2022 is wrapping up and 2023 brings a lot of opportunity. It’s a good bookmark on the calendar to pause and plan. Part of that planning should be in your technology, specifically in your cybersecurity against the ever-growing cyberattacks.
Cyber threats have been growing exponentially year-over-year and while the stats for 2022 are not quite in yet, there is no doubt that the trend is continuing. With over 3 billion malware attacks, over 230 million ransomware attacks, an expected 6 billion phishing attacks, 2022 is sure to set another benchmark in increased cyber threat activity.
According to IEEE, technology directors and officers are primarily concerned with Cloud Vulnerability, Data Center Vulnerability.
Other key concerns are ransomware attacks, coordinated attacks against the company network, and a lack of investment in security solutions.
Their concerns are justified, as cyberattacks continue to get more sophisticated. Despite the portrayal of a lone hacker in a room, most threats are also being perpetrated by large, organized crime rings that function more like a business instead of a low-level criminal.
There’s something new changing at all times, but by researching what the cybersecurity experts are expecting we can expect threats to follow some trends.
Here are the top 5 attack threats you need to watch out for in 2023
- Attacks on 5G Devices
- One-Time Password Bypass
- Attacks Surrounding World Events
- Smishing & Mobile Device Attacks
- Elevated Phishing with AI
Attacks on 5G Devices
5G has been a big tech improvement for a few years now, however if you have a 5G device that long you probably haven’t seen any giant change until now. The infrastructure was still being built out and is now commonplace in hardware with it showing up in routers, laptops, and even vehicles.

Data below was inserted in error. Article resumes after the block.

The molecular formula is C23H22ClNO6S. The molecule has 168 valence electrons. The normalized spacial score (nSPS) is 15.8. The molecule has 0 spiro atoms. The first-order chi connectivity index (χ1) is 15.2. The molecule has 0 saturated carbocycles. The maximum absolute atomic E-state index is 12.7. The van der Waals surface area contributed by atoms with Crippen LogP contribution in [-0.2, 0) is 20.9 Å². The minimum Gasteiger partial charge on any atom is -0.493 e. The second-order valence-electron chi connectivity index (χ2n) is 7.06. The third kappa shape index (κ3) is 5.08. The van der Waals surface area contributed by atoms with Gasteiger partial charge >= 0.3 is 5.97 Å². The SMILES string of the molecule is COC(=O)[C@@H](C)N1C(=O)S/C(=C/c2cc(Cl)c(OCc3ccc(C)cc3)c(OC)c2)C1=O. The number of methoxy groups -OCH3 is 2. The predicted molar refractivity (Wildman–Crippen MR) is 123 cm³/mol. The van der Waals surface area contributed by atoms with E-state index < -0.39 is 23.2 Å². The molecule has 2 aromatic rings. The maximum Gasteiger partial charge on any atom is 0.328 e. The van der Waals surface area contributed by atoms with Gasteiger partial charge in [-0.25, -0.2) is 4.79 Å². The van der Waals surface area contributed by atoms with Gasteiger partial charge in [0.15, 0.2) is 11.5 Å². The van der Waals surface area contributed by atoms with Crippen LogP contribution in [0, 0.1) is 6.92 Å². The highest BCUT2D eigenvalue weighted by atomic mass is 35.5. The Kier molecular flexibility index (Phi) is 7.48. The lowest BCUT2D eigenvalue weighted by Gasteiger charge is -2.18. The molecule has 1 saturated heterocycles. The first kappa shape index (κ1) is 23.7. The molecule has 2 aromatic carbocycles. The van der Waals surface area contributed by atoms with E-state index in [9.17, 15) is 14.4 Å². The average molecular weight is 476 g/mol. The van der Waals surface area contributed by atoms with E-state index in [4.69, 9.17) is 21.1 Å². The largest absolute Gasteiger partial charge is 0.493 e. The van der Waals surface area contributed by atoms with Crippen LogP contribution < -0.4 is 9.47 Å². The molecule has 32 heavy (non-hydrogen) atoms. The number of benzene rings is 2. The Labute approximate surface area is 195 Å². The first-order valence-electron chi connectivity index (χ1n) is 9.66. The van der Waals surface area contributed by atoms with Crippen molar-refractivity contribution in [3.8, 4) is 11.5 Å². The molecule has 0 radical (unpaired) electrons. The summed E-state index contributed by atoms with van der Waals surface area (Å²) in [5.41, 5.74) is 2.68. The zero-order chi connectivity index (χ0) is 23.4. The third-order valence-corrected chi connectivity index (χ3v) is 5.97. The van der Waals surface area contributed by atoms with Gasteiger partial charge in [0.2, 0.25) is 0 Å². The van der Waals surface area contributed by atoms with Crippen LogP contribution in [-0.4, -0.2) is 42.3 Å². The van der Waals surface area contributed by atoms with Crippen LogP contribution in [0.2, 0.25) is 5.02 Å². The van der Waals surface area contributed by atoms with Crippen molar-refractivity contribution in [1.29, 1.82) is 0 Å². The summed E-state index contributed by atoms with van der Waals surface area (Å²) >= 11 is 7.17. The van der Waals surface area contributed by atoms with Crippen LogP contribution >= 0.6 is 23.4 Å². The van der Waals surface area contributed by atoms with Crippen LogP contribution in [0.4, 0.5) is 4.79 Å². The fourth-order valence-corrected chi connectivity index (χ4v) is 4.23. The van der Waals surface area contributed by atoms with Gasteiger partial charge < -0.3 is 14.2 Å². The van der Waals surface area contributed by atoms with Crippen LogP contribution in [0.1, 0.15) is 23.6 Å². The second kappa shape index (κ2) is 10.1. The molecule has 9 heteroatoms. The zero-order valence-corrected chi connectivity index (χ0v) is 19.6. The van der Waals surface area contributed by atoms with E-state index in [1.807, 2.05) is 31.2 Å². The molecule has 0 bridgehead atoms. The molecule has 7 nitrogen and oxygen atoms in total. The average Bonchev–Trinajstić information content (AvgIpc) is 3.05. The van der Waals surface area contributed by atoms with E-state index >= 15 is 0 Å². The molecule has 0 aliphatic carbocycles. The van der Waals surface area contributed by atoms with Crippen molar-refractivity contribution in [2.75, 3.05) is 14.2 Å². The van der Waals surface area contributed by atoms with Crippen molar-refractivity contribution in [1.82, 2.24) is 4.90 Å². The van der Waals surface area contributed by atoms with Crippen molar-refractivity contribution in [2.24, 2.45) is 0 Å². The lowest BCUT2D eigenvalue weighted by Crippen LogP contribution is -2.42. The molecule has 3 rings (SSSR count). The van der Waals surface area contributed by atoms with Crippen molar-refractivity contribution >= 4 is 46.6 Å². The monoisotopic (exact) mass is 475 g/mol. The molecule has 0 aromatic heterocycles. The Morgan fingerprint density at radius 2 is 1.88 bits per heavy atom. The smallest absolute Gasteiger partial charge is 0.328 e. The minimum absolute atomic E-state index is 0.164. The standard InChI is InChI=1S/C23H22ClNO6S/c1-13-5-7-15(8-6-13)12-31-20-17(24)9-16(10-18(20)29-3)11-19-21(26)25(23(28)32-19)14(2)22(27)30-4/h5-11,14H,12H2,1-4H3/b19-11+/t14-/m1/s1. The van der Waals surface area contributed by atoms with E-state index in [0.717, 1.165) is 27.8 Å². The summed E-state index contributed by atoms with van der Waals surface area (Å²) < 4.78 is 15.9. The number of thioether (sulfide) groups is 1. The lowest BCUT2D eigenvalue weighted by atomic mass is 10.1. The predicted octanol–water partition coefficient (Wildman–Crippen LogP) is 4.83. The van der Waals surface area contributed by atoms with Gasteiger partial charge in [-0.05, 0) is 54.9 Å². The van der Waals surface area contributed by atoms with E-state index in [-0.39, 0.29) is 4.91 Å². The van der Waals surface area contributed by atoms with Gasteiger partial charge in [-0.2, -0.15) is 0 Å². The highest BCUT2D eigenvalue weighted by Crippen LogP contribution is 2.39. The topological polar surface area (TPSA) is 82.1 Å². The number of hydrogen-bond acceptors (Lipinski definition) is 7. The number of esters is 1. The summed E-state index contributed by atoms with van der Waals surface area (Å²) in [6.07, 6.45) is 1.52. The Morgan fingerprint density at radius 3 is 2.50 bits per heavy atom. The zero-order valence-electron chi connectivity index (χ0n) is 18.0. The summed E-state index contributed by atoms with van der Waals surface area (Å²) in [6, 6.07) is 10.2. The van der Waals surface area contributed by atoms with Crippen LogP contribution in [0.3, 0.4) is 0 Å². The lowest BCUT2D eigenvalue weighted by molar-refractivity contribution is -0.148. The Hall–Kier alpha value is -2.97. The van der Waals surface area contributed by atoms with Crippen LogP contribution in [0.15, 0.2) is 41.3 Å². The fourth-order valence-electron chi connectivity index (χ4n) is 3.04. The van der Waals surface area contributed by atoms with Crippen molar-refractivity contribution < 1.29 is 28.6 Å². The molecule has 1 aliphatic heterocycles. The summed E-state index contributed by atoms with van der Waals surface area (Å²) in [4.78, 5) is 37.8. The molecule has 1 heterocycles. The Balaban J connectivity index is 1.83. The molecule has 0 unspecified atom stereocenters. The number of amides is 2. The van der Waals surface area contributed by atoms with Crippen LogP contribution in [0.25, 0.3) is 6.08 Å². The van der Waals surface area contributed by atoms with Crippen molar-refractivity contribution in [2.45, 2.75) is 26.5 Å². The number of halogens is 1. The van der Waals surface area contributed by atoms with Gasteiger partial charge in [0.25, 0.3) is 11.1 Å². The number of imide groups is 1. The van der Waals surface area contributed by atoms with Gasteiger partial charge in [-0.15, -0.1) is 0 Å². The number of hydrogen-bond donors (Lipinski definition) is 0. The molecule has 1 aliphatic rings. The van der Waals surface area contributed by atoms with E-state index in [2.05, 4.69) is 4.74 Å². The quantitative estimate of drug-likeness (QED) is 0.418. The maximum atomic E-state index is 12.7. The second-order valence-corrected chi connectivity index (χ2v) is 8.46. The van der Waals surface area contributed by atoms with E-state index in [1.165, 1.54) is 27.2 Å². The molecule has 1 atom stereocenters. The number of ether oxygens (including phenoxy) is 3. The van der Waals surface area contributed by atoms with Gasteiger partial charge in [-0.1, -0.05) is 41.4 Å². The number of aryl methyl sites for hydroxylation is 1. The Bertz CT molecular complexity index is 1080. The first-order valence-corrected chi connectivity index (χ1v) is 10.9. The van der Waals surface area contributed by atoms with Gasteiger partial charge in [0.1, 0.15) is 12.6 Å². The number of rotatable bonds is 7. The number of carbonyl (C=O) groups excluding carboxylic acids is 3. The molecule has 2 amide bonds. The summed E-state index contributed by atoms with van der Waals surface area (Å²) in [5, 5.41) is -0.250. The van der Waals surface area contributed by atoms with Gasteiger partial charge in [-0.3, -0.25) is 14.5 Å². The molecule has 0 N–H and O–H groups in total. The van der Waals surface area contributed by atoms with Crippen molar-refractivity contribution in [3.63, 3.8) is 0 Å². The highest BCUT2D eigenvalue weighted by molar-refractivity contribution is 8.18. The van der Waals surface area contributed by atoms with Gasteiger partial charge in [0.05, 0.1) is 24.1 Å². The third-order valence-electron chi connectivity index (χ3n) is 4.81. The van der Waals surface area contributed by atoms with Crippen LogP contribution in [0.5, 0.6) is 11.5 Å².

With anything new, you can expect hackers to take advantage of any code vulnerabilities they can find and exploit. You can protect yourself by consistently updating your device firmware to ensure you are always up to date. Even better, make sure you know the firmware security policies for any device before you buy it. Some manufacturers are better than others at keeping their firmware up to date and your device secure.
One-Time Password (OTP) Bypass
MFA (Multi-Factor Authentication) is a must as it greatly reduces the risk of somebody else signing into your account. With the right MFA (authenticator apps and YubiKeys being preferred over SMS or email) you can effectively prevent account takeovers.
However, it doesn’t mean you are completely safe. Hackers have multiple ways to work around MFA.
Reuse a OTP – If they gain access to a recent OTP they can reuse it
Sharing OTP – Using their own account to get a OTP and then attempting to use it on a different account
Leaked OTP – Sometimes web applications leak the OTP in a response
Phishing Scam – Sending a phishing notification to log in tricks you into giving the hacker a OTP